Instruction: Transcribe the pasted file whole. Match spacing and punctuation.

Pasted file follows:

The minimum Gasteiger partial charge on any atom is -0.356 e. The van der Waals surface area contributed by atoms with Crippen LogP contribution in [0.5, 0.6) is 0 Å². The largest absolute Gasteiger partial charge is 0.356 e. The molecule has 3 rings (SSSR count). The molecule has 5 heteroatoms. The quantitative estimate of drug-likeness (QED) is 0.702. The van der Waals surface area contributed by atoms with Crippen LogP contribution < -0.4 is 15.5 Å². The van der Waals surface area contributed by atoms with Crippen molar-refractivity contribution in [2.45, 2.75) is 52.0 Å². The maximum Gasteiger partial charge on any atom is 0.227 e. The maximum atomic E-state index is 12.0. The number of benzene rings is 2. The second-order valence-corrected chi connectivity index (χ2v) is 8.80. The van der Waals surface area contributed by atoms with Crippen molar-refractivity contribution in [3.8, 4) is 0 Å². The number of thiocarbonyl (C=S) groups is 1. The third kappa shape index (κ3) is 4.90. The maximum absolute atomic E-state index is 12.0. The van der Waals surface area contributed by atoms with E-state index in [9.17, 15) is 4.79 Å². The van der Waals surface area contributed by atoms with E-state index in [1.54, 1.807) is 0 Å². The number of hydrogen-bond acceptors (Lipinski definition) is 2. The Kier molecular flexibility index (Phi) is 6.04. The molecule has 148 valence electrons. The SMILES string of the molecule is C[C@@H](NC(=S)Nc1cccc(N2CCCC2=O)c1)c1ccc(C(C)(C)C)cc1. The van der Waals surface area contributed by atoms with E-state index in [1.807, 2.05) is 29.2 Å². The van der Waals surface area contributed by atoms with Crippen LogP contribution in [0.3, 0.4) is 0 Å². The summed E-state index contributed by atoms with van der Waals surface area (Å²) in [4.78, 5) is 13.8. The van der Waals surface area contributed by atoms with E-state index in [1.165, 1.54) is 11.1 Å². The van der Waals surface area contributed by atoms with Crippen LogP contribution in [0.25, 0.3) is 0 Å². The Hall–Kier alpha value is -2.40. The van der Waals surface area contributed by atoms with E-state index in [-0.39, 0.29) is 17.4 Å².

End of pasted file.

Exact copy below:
The minimum Gasteiger partial charge on any atom is -0.356 e. The van der Waals surface area contributed by atoms with Crippen LogP contribution in [0.5, 0.6) is 0 Å². The largest absolute Gasteiger partial charge is 0.356 e. The molecule has 3 rings (SSSR count). The molecule has 5 heteroatoms. The quantitative estimate of drug-likeness (QED) is 0.702. The van der Waals surface area contributed by atoms with Crippen LogP contribution < -0.4 is 15.5 Å². The van der Waals surface area contributed by atoms with Crippen molar-refractivity contribution in [2.45, 2.75) is 52.0 Å². The maximum Gasteiger partial charge on any atom is 0.227 e. The maximum atomic E-state index is 12.0. The number of benzene rings is 2. The second-order valence-corrected chi connectivity index (χ2v) is 8.80. The van der Waals surface area contributed by atoms with Crippen molar-refractivity contribution in [3.8, 4) is 0 Å². The number of thiocarbonyl (C=S) groups is 1. The third kappa shape index (κ3) is 4.90. The maximum absolute atomic E-state index is 12.0. The van der Waals surface area contributed by atoms with E-state index in [9.17, 15) is 4.79 Å². The van der Waals surface area contributed by atoms with E-state index in [1.54, 1.807) is 0 Å². The number of hydrogen-bond acceptors (Lipinski definition) is 2. The Kier molecular flexibility index (Phi) is 6.04. The molecule has 148 valence electrons. The SMILES string of the molecule is C[C@@H](NC(=S)Nc1cccc(N2CCCC2=O)c1)c1ccc(C(C)(C)C)cc1. The van der Waals surface area contributed by atoms with E-state index in [1.807, 2.05) is 29.2 Å². The van der Waals surface area contributed by atoms with Crippen LogP contribution in [0.3, 0.4) is 0 Å². The summed E-state index contributed by atoms with van der Waals surface area (Å²) in [4.78, 5) is 13.8. The van der Waals surface area contributed by atoms with E-state index in [1.165, 1.54) is 11.1 Å². The van der Waals surface area contributed by atoms with Crippen LogP contribution in [0.25, 0.3) is 0 Å². The Hall–Kier alpha value is -2.40. The van der Waals surface area contributed by atoms with E-state index in [-0.39, 0.29) is 17.4 Å².